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Home-field advantage is not all it's cracked up to be

New York Mets' Daniel Murphy runs around third

New York Mets' Daniel Murphy runs around third base after hitting a one-run homer against Dodgers pitcher Clayton Kershaw in the top of the 4th inning at Dodger Stadium in Los Angeles during Game 1 of the NLDS Friday Oct. 9, 2015. Credit: Newsday / J. Conrad Williams Jr.

LOS ANGELES - Here is some advice to heed late next September when ballclubs are exhausting themselves by trying like crazy to gain home-field advantage in the postseason: Don't bother. The early results this year suggest that "home-field advantage" is at least an overstatement and at most an oxymoron.

Heading into Saturday night's Mets-Dodgers game, visiting teams had won 78 percent of playoff games, going 7-2. Outside of the state of Missouri, it was 100 percent, what with the Royals and Cardinals having been the only two home winners.

To be sure, there is enjoyment to be had by playing in familiar surroundings, having last licks and getting inspiration from your own fans. Royals players, in fact, said the excitement gave them an extra boost to come back Friday in a victory that possibly saved their season.

What's more, there is statistical, historical incentive. An ESPN study showed that when a home team wins Game 1 in a best-of-five playoff, that team wins the series 70 percent of the time.

But winning that first game, or a wild-card game, has been a steep hill this season. Maybe it's coincidence or just an anomaly, but is sure is hard to ignore.

"I don't think it matters where you lose it; losing the first game is never fun. It doesn't matter where you do it," said Dodgers lefthander Clayton Kershaw, whose career postseason record fell to 1-6 with a 3-1 loss to the Mets at home Friday night.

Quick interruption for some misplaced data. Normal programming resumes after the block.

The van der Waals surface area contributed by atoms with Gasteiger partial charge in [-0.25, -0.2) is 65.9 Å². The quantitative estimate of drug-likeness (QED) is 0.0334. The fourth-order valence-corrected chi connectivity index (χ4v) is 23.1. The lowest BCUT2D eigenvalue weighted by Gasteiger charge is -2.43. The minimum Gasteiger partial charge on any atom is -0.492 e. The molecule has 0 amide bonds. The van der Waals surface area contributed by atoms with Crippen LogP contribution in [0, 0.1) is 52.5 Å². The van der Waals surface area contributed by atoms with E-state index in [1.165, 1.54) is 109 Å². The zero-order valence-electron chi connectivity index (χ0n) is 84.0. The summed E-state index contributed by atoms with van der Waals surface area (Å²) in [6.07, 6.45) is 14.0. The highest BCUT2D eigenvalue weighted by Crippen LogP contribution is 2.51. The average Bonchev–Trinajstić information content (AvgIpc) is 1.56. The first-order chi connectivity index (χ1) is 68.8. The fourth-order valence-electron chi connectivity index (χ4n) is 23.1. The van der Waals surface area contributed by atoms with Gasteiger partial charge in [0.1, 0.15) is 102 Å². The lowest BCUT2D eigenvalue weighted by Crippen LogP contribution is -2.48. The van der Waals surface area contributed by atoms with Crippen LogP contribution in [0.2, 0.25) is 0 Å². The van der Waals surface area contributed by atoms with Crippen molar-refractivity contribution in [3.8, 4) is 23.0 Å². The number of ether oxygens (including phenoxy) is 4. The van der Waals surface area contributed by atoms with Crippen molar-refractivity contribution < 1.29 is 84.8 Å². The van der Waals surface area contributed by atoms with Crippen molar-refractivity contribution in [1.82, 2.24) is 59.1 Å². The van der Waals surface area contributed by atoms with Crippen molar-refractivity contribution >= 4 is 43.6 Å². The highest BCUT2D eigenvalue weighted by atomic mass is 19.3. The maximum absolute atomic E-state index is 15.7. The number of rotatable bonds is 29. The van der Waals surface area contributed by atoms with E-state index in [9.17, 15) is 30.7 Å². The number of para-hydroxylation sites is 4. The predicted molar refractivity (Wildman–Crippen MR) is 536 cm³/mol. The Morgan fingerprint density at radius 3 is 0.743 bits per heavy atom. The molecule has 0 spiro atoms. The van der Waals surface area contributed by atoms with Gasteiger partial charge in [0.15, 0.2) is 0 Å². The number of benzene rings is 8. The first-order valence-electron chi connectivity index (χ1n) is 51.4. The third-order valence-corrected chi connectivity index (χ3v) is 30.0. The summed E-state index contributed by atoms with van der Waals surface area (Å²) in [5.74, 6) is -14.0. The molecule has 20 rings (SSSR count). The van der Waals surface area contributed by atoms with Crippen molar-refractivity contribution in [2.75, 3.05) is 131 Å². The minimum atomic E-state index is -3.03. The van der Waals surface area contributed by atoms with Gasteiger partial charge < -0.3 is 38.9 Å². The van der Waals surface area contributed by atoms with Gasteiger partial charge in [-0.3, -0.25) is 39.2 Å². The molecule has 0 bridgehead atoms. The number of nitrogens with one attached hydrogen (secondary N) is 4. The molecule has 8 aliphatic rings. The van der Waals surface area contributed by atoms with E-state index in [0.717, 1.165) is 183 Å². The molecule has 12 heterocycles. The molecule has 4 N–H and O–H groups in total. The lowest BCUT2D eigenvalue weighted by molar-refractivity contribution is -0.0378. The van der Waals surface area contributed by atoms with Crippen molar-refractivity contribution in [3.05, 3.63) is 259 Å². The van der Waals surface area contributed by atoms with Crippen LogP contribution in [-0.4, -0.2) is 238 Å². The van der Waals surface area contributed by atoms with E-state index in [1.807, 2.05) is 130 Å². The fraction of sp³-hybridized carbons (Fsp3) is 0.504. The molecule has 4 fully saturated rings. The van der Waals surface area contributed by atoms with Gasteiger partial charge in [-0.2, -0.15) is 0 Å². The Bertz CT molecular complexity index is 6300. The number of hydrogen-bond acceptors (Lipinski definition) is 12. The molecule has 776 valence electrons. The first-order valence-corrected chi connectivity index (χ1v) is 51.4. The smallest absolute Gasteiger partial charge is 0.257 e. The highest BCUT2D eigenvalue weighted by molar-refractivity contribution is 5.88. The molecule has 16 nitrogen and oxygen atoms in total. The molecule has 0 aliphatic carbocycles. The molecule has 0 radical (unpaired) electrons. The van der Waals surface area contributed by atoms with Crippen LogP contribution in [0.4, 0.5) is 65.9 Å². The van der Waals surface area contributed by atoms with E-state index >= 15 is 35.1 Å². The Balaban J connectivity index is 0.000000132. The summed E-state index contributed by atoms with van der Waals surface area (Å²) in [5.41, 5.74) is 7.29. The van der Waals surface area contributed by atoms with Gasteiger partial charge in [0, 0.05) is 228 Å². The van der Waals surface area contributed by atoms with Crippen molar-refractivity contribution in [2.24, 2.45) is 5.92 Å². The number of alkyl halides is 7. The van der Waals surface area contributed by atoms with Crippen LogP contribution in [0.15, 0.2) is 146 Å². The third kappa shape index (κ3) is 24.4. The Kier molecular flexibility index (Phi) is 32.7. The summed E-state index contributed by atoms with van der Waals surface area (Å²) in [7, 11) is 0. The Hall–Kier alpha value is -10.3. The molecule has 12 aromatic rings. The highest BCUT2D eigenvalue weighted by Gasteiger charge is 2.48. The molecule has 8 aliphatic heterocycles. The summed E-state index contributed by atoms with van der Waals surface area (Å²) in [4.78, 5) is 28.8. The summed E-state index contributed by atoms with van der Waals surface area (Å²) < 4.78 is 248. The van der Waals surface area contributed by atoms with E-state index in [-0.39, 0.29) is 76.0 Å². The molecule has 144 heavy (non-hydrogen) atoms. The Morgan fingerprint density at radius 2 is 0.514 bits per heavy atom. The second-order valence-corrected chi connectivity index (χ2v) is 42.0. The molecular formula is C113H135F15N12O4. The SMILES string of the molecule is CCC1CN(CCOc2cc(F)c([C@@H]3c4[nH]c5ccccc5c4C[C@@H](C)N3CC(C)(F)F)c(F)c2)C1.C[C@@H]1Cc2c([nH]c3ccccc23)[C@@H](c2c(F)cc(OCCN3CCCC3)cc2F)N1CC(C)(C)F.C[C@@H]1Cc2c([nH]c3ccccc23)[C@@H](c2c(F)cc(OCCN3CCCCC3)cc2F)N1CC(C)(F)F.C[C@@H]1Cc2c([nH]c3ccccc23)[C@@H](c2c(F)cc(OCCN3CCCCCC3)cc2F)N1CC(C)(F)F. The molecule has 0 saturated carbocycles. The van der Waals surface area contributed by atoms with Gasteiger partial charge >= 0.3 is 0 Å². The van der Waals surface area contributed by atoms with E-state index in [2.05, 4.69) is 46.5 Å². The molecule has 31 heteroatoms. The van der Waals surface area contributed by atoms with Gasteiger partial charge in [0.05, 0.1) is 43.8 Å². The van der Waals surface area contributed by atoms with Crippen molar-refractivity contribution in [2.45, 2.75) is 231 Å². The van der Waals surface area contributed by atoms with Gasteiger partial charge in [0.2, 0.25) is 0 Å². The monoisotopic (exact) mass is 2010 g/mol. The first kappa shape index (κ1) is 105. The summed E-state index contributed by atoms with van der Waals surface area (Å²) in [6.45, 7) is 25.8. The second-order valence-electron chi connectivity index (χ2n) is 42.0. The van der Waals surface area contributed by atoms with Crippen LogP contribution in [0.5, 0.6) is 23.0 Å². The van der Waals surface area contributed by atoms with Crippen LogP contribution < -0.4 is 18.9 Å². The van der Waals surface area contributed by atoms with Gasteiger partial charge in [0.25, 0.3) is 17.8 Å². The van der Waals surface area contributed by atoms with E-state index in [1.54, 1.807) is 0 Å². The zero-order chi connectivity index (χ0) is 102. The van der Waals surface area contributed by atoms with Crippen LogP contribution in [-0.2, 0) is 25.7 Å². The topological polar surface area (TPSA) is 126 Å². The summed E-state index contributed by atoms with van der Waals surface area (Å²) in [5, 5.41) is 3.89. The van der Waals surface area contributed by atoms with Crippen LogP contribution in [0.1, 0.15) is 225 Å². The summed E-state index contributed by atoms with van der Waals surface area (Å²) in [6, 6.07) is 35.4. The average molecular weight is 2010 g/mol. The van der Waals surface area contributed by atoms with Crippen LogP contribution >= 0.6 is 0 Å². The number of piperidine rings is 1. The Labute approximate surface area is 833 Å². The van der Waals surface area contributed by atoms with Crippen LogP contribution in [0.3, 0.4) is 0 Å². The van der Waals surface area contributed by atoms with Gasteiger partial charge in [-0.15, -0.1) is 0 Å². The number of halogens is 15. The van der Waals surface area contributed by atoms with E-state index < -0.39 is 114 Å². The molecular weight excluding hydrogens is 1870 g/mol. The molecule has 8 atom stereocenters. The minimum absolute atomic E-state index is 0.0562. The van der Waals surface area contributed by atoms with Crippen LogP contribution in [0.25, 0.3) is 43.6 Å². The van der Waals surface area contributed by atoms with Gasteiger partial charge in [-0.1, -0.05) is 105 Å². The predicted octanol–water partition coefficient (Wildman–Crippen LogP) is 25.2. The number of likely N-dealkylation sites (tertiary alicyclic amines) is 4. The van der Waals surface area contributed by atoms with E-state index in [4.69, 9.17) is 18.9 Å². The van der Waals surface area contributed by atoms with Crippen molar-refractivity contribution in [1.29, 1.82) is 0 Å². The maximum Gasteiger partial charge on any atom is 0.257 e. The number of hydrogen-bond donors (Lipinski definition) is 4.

Before that game, Mets manager Terry Collins said, "I really don't have all the answers, but I've talked to enough managers that tell me a lot of it is, when you start out at home, the pressure is on you. You're the guys who are supposed to win. You've got the better records or whatever it may be, and that's why you've got home-field advantage. And the visitors just go in more relaxed.

"So I told our guys yesterday, 'Look, we've just got to play our game. We play good on the road. Let's not change anything,' " Collins said. "I just think it's the fact that the heat is on the home team."

Collins actually took some heat during the final week of the regular season for using lineups filled with backups and call-ups. It even contributed to putting the Mets on the wrong side of a no-hitter. Still, Collins believed that resting his players was more important than any other consideration.

Home field is generally only a slight advantage anyway. Studies that have taken into account all major-league games over several years show that the home side wins 54 percent of the time -- a less distinct advantage than there is in the National Football League, in which home teams win about 60 percent of the time in the regular season, 66 percent in the postseason.

Finding the equalizer in baseball's territorial issue might be simple. It could be no more complicated than the key to every real estate question: location, location, location.

The pivotal location is the mound. At least this year, the road teams have gotten the best performances from their starting pitchers: Dallas Keuchel against the Yankees, Jake Arrieta against the Pirates and Jacob deGrom against the Dodgers.

"Jacob pitched an amazing game. We battled him, got him deep in some counts, got his pitch count up there," Kershaw said late Friday. "But he outpitched me, plain and simple."

The Dodgers had no complaint about manager Don Mattingly's decision to lift Kershaw with the bases loaded and two outs in the seventh, a move that allowed David Wright to hit a huge two-run single against Pedro Baez. "I put myself in that spot," Kershaw said. "There's not much room for arguing when you put yourself in that position."

Game 1 put the Mets in position to win the series in New York, where the series resumes Monday night before fans who have been starving in October since 2006.

"They're pretty excitable. They know the game very well. They love their Mets," Collins said. "I know that they're going to come out and support the club, and when they've done that, we've played pretty good."

But there are no guarantees.


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